If they don’t issue an indictment, grand jurors will issue a report about the events that led up to the May 30 death of a black man at the hands of a white bar owner in downtown Omaha, a special prosecutor said Wednesday.
If they do indict, the case will, of course, play out in court.
Fred Franklin, a longtime U.S. attorney and a one-time leader of the Midlands Bar Association of black attorneys, said Wednesday that he would make no promises of either outcome. But he did promise this: Grand jurors will thoroughly investigate the case; they will receive all relevant information and an explanation of applicable laws; and they will decide the case solely on their own.
Under Nebraska law, grand jurors meet in secret, and 12 of the 16 jurors must vote in favor of returning an indictment.
Franklin said he met Monday with Omaha police investigators. They gave him an overview of all the information they have gathered so far about Jake Gardner’s shooting of 22-year-old James Scurlock.
“The information that they (police) gathered was quite voluminous,” Franklin said.
The shooting occurred about 11 p.m. Saturday, May 30, after people protesting the death of Minneapolis resident George Floyd moved from 72nd and Dodge Streets to downtown.
Douglas County Attorney Don Kleine and his chief deputy, Brenda Beadle, had reviewed several videos of the events leading up to and including the shooting, as well as witness statements. They determined that Gardner, 38, acted in self-defense.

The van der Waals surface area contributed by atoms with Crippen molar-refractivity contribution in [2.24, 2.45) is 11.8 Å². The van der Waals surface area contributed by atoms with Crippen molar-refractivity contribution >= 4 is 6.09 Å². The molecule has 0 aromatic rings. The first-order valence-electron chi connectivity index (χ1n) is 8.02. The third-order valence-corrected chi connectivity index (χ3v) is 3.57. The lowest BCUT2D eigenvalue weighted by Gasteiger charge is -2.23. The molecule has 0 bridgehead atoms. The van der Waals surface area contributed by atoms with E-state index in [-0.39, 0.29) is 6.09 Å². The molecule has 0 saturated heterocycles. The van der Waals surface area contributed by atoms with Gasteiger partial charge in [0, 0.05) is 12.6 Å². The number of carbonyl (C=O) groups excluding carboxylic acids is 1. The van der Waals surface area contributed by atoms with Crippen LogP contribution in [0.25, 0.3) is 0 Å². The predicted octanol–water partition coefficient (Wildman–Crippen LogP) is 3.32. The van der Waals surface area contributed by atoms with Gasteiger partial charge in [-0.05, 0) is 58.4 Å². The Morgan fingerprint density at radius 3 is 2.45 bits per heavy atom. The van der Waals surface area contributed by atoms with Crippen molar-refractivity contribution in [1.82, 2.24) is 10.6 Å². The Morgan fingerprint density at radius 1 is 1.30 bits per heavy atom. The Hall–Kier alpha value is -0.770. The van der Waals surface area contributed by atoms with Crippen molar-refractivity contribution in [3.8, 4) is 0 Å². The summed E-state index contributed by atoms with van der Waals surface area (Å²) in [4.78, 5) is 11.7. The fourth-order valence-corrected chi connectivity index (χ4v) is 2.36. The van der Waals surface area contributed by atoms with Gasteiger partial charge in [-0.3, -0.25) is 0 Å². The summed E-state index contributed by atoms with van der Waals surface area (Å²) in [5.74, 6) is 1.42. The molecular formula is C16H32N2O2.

Gardner had briefly exchanged words with several people after his 65-year-old father had twice pushed someone before the father himself was pushed to the ground.
Backing up, Gardner lifted his shirt to show his gun. Two people, including a woman, tackled Gardner, and he ended up on his back in a puddle. He then fired two warning shots that caused the two people to scatter. Four seconds later, Scurlock jumped on Gardner’s back. Gardner yelled “get off me” several times.
Kleine said Scurlock had Gardner in a headlock or chokehold; Gardner switched the gun from his right hand to his left and fired over his shoulder, hitting Scurlock in the neck and killing him.
Two days following his decision to not bring charges, after consulting with elected officials who represent predominantly black neighborhoods, Kleine said he would petition for a grand jury and a special prosecutor.
Kleine, who has been an attorney for 40 years and a prosecutor for 30, said he is not afraid to have a “second set of eyes” review the evidence.
Franklin said his eyes are open. A Chicago native and prosecutor in the U.S. attorney’s Omaha office for more than 20 years, Franklin said he started out in private practice. He has lived in Omaha for 40 years. He said he bought his first house in North Omaha and lived there for 10 years.
“I not only consider myself well-qualified for the special prosecutor position … I consider myself uniquely qualified,” he said.
Franklin said the case will take time. His guess is that the grand jury will convene in August; court officials have speculated it could be September.
Franklin said he isn’t concerned with noise from social media on either side of the case; he isn’t on Facebook or Twitter. He said he is “outraged” by the death of George Floyd, who died after a Minneapolis police officer knelt on Floyd’s neck for almost nine minutes.
“I am also very, very sensitive to the concerns of business owners,” he said. “To those who use protests, peaceful protests, to hide and get into riotous behavior, I would suggest that you are doing harm to the cause.”
State Sen. Justin Wayne, the attorney for the Scurlock family, lauded the court for appointing Franklin. He suggested that the court should appoint an additional attorney to help him.
Franklin “is an attorney and litigator that I greatly respect,” Wayne said. “Justice requires time and resources. … I hope Mr. Franklin will have access to the same level of resources” as Kleine’s office has.